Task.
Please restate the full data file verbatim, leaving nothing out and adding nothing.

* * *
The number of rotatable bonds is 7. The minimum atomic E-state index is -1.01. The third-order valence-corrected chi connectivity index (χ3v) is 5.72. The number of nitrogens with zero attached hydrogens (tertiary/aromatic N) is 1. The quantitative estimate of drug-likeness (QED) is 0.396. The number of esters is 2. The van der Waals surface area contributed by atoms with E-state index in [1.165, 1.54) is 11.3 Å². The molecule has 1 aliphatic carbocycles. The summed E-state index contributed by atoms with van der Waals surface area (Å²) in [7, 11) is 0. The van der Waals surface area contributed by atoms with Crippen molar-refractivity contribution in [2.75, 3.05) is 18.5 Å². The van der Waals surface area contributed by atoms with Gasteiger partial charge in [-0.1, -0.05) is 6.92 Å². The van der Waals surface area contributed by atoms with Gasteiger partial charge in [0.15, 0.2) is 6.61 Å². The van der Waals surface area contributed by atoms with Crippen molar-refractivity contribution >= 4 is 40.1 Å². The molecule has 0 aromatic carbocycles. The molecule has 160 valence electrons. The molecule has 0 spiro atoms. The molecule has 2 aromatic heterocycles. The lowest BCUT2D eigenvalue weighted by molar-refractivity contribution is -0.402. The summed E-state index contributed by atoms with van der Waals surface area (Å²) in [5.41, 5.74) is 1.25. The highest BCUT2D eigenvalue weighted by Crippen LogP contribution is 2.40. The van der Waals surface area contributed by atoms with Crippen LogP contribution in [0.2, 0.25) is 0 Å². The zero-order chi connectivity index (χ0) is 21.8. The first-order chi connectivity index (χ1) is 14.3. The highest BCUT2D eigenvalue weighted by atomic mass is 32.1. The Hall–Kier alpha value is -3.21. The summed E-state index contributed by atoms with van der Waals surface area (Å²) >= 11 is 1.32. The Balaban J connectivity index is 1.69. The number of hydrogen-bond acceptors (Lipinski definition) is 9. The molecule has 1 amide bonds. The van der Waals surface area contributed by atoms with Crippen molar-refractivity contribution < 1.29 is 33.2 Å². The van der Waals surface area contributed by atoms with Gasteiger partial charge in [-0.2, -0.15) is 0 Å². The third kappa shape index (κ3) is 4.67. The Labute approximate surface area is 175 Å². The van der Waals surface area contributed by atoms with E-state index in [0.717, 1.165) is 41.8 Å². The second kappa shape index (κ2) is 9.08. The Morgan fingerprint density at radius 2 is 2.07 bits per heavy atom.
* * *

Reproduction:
The number of rotatable bonds is 7. The minimum atomic E-state index is -1.01. The third-order valence-corrected chi connectivity index (χ3v) is 5.72. The number of nitrogens with zero attached hydrogens (tertiary/aromatic N) is 1. The quantitative estimate of drug-likeness (QED) is 0.396. The number of esters is 2. The van der Waals surface area contributed by atoms with E-state index in [1.165, 1.54) is 11.3 Å². The molecule has 1 aliphatic carbocycles. The summed E-state index contributed by atoms with van der Waals surface area (Å²) in [7, 11) is 0. The van der Waals surface area contributed by atoms with Crippen molar-refractivity contribution in [2.75, 3.05) is 18.5 Å². The van der Waals surface area contributed by atoms with Gasteiger partial charge in [-0.1, -0.05) is 6.92 Å². The van der Waals surface area contributed by atoms with Gasteiger partial charge in [0.15, 0.2) is 6.61 Å². The van der Waals surface area contributed by atoms with Crippen molar-refractivity contribution >= 4 is 40.1 Å². The molecule has 0 aromatic carbocycles. The molecule has 160 valence electrons. The molecule has 0 spiro atoms. The molecule has 2 aromatic heterocycles. The lowest BCUT2D eigenvalue weighted by molar-refractivity contribution is -0.402. The summed E-state index contributed by atoms with van der Waals surface area (Å²) in [5.41, 5.74) is 1.25. The highest BCUT2D eigenvalue weighted by Crippen LogP contribution is 2.40. The van der Waals surface area contributed by atoms with Crippen LogP contribution in [0.2, 0.25) is 0 Å². The zero-order chi connectivity index (χ0) is 21.8. The first-order chi connectivity index (χ1) is 14.3. The highest BCUT2D eigenvalue weighted by atomic mass is 32.1. The Hall–Kier alpha value is -3.21. The summed E-state index contributed by atoms with van der Waals surface area (Å²) >= 11 is 1.32. The Balaban J connectivity index is 1.69. The number of hydrogen-bond acceptors (Lipinski definition) is 9. The molecule has 1 amide bonds. The van der Waals surface area contributed by atoms with Crippen molar-refractivity contribution < 1.29 is 33.2 Å². The van der Waals surface area contributed by atoms with Gasteiger partial charge in [-0.2, -0.15) is 0 Å². The third kappa shape index (κ3) is 4.67. The Labute approximate surface area is 175 Å². The van der Waals surface area contributed by atoms with E-state index in [0.717, 1.165) is 41.8 Å². The second kappa shape index (κ2) is 9.08. The Morgan fingerprint density at radius 2 is 2.07 bits per heavy atom.